Archive for the 'Kindle' Category
Tags: Cambridge Book Review Press, Dale M. Kushner, Doug Moe, Dwight Allen, Kindle ebook, Madison Magazine, The Conditions of Love, The G.O.D. Club, Wisconsin State Journal
Tags: Dale M. Kushner, Doug Moe, Dwight Allen, ebook, Judge, Kindle, The Conditions of Love, The G.O.D. Club, The Green Suit, The Typewriter Satyr, Wisconsin State Journal
Now Available from
Cambridge Book Review Press
The G.O.D. Club
A Story by Dwight Allen
$2.99 Kindle ebook
“The G.O.D. Club” is a new short story by Dwight Allen, author of two novels, Judge (2003) and The Typewriter Satyr (2009), and a collection of short stories, The Green Suit, reissued in 2011. Bonus features of this exclusive ebook single from Cambridge Book Review Press include an introduction by Wisconsin State Journal columnist Doug Moe, and an afterword by novelist and poet Dale M. Kushner (The Conditions of Love). Also included is “The Thread of It,” an excerpt from Dwight Allen’s memoir-in-progress.
“The unnamed loss, the unspoken terror in ‘The G.O.D. Club’ is the loss of time itself.”—Dale M. Kushner, author of The Conditions of Love.
Tags: Bon Iver, Eau Claire Wisconsin, Justin Vernon, Nickolas Butler, Shotgun Lovesongs
Spent a pleasurable Sunday barnstorming through Nickolas Butler’s buzzworthy debut novel, Shotgun Lovesongs. My baby boomer sensibilities detected a Big Chill for Millennials familiarity to some of the material, but this was always offset by Butler’s keen eye for rural Wisconsin seasonal detail (“The October air filled with corn dust enough to make each sunset a postcard, with colors like a benign nuclear explosion”), and, above all, the novel’s clever use of the mythology that’s grown up around the music of Bon Iver’s Justin Vernon, who shares with Butler the hometown of Eau Claire.
Tags: From Shame to Sin: The Christian Transformation of Sexual Morality in Late Antiquity, Harvard University Press, Kyle Harper, Nothrop Frye, Stephen Greenblatt
From Shame to Sin: The Christian Transformation of Sexual Morality in Late Antiquity
Harvard University Press 2013
Reviewed by Bob Wake
Kyle Harper’s From Shame to Sin: The Christian Transformation of Sexual Morality in Late Antiquity from Harvard University Press is rigorously academic in its range and depth. The good news for the rest of us is how lucid and enjoyable Harper’s writing is throughout. He describes, for instance, the escalating denunciations of Roman carnality by early theologians as an “arms race of sexual invective.” Monks helping to reform the life of a prostitute are “like a modern sports team that courts away its rival’s most valuable player.”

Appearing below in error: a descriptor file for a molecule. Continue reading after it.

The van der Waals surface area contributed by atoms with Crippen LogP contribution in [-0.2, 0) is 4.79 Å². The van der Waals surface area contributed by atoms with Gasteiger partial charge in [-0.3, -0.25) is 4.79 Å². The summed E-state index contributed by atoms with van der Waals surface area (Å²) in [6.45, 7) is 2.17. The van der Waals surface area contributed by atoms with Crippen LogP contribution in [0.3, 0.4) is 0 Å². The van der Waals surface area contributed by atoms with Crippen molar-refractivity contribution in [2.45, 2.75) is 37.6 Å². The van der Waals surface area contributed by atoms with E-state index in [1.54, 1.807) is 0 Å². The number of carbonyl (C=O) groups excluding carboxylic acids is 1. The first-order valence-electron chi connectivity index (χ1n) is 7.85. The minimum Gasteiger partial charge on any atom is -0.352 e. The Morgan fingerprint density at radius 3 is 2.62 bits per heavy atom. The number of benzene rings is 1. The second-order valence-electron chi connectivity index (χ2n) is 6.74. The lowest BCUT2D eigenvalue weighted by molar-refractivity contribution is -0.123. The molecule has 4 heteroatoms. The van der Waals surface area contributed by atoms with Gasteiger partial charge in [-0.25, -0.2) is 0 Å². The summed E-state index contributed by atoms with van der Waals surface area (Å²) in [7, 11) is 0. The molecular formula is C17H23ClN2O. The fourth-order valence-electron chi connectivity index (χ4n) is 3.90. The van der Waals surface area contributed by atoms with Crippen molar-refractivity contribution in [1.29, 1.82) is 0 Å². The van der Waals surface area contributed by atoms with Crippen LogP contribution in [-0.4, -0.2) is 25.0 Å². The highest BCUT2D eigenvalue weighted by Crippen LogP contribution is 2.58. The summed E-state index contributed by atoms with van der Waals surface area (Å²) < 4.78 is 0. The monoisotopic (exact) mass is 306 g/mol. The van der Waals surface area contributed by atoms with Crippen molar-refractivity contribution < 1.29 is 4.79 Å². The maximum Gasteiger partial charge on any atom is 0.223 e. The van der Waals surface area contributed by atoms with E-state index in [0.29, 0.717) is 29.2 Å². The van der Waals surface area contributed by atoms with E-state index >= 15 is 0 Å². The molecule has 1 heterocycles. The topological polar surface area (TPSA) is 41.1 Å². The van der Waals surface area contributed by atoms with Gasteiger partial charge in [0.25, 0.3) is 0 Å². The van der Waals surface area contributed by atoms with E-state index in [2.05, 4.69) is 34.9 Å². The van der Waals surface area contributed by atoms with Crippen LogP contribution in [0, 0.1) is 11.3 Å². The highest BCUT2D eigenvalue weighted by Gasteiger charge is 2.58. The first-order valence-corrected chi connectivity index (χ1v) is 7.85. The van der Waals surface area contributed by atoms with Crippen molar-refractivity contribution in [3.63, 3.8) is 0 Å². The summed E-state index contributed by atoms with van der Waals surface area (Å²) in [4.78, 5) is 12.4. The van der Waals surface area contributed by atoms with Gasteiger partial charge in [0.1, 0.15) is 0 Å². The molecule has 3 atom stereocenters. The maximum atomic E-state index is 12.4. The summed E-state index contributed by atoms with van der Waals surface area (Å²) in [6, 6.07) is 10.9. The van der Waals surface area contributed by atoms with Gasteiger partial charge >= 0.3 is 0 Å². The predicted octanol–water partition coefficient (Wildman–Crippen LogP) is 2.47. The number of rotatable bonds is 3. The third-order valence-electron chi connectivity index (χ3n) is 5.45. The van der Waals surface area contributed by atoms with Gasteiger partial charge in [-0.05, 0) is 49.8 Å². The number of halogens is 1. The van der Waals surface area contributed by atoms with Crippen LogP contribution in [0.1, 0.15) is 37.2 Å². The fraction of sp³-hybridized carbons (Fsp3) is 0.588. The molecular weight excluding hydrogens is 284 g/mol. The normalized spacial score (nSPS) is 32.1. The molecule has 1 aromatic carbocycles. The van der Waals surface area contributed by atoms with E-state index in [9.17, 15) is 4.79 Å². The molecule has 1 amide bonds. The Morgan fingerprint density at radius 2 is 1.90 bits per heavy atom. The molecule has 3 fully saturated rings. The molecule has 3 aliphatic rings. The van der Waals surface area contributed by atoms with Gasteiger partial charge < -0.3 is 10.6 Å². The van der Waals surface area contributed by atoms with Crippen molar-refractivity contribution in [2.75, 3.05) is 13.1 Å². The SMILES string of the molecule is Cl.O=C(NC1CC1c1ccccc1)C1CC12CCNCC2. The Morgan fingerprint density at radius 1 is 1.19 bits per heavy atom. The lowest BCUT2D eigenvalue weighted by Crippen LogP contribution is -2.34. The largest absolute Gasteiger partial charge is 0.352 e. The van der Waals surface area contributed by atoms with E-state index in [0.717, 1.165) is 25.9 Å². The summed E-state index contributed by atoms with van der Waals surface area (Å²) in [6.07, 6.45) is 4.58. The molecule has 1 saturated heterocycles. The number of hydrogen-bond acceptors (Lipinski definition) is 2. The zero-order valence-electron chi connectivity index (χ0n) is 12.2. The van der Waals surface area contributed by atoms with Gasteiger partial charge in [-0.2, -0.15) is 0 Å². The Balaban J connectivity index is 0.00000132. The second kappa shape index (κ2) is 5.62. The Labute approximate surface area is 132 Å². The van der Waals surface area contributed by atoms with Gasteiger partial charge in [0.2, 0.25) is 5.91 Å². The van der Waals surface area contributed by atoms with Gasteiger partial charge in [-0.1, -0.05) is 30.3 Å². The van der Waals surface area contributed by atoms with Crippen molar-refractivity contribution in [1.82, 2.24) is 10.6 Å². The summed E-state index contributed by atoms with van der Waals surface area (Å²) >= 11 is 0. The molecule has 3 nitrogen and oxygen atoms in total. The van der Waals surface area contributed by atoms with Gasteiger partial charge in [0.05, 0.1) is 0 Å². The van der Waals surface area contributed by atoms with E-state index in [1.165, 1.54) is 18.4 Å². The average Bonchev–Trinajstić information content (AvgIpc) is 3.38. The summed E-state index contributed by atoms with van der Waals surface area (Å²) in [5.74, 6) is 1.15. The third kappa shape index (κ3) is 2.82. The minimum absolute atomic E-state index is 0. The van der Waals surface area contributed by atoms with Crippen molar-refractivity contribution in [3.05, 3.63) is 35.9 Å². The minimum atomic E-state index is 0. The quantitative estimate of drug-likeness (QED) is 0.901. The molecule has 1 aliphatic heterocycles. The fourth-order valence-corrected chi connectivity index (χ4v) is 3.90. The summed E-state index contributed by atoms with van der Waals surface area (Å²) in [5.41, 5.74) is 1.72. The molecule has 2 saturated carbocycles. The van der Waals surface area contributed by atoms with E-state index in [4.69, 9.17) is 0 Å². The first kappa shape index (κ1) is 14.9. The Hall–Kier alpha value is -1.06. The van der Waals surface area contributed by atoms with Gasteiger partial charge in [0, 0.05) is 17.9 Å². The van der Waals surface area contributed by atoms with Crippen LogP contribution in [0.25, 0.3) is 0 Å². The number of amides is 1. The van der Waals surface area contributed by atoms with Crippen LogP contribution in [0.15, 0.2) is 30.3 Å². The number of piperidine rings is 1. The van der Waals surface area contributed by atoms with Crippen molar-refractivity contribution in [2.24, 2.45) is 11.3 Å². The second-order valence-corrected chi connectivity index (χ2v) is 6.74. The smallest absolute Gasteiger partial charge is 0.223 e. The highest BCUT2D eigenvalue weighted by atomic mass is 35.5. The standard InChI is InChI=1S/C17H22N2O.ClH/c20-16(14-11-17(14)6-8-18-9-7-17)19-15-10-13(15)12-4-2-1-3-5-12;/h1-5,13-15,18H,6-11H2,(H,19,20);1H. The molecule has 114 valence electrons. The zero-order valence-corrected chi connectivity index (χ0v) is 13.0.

While pagan Rome represented a more open sexual culture—legal brothels, tolerance of homosexuality, equality of property and divorce rights between men and women—Harper is quick to remind us that their worldview and economy were framed by slavery and a strict hierarchy of social status.
On the one hand, eroticism’s secular deregulation lost out to the Church’s decreeing procreative marriage as the singular outlet for sexual expression. However, Harper also sees epochal societal gains with Christianity’s forceful condemnation of prostitution and the redemptive cloistering and rebuilding of broken lives. But there’s plenty of tyrannical exploitation on both sides in From Shame to Sin to suggest that abuse and victimization were no less disentangled from Eros two millennia ago than today.
Harper, a 2007 Harvard Ph.D. history grad, is currently an associate professor in the University of Oklahoma’s Department of Classics and Letters. More than the work of a first-rate historian of antiquity, From Shame to Sin is equally a supreme work of literary criticism. Harper’s analysis of ancient Greek novels and the Apocryphal Acts and Gospels—with a nod to influential literary critics like Northrop Frye and Stephen Greenblatt—is fascinating for the manner in which he detects recurring themes and shifts in emphasis that are shown to emerge alongside cultural changes.
Tags: Coleen Gray, Edmund Goulding, Film Noir, Helen Walker, Ian Keith, James Avati, James Ellroy, Joan Blondell, Jules Furthman, Lee Garmes, Nick Tosches, Nightmare Alley, Tyrone Power, William Lindsay Gresham